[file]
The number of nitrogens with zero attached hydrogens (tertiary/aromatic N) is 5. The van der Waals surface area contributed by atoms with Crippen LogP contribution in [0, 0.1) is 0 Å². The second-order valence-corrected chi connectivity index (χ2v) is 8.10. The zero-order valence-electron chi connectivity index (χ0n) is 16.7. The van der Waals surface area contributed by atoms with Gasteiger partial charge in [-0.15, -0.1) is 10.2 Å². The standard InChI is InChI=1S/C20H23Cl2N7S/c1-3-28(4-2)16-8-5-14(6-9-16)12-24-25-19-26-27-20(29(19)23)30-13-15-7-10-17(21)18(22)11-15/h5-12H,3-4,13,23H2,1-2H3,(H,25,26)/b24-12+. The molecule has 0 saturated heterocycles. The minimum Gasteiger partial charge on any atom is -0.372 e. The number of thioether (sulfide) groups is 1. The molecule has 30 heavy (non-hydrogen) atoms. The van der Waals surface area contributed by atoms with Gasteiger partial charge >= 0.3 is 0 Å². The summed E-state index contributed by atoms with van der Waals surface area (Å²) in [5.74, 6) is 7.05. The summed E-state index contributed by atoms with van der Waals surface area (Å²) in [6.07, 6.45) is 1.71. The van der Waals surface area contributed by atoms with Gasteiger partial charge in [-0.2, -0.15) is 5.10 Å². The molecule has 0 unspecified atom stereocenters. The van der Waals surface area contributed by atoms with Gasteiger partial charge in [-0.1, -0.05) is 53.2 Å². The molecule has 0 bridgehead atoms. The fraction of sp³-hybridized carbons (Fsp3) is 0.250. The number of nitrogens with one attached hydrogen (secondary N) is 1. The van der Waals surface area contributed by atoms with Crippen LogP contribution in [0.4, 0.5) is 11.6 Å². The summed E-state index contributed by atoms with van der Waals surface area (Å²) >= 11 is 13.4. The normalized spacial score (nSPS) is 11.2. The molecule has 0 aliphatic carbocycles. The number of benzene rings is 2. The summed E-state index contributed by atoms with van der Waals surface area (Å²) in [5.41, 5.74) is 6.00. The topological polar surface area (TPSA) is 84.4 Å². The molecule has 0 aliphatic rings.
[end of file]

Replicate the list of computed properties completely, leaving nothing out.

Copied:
The number of nitrogens with zero attached hydrogens (tertiary/aromatic N) is 5. The van der Waals surface area contributed by atoms with Crippen LogP contribution in [0, 0.1) is 0 Å². The second-order valence-corrected chi connectivity index (χ2v) is 8.10. The zero-order valence-electron chi connectivity index (χ0n) is 16.7. The van der Waals surface area contributed by atoms with Gasteiger partial charge in [-0.15, -0.1) is 10.2 Å². The standard InChI is InChI=1S/C20H23Cl2N7S/c1-3-28(4-2)16-8-5-14(6-9-16)12-24-25-19-26-27-20(29(19)23)30-13-15-7-10-17(21)18(22)11-15/h5-12H,3-4,13,23H2,1-2H3,(H,25,26)/b24-12+. The molecule has 0 saturated heterocycles. The minimum Gasteiger partial charge on any atom is -0.372 e. The number of thioether (sulfide) groups is 1. The molecule has 30 heavy (non-hydrogen) atoms. The van der Waals surface area contributed by atoms with Gasteiger partial charge >= 0.3 is 0 Å². The summed E-state index contributed by atoms with van der Waals surface area (Å²) in [5.74, 6) is 7.05. The summed E-state index contributed by atoms with van der Waals surface area (Å²) in [6.07, 6.45) is 1.71. The van der Waals surface area contributed by atoms with Gasteiger partial charge in [-0.2, -0.15) is 5.10 Å². The molecule has 0 unspecified atom stereocenters. The van der Waals surface area contributed by atoms with Gasteiger partial charge in [-0.1, -0.05) is 53.2 Å². The molecule has 0 bridgehead atoms. The fraction of sp³-hybridized carbons (Fsp3) is 0.250. The number of nitrogens with one attached hydrogen (secondary N) is 1. The van der Waals surface area contributed by atoms with Crippen LogP contribution in [0.4, 0.5) is 11.6 Å². The summed E-state index contributed by atoms with van der Waals surface area (Å²) >= 11 is 13.4. The normalized spacial score (nSPS) is 11.2. The molecule has 0 aliphatic carbocycles. The number of benzene rings is 2. The summed E-state index contributed by atoms with van der Waals surface area (Å²) in [5.41, 5.74) is 6.00. The topological polar surface area (TPSA) is 84.4 Å². The molecule has 0 aliphatic rings.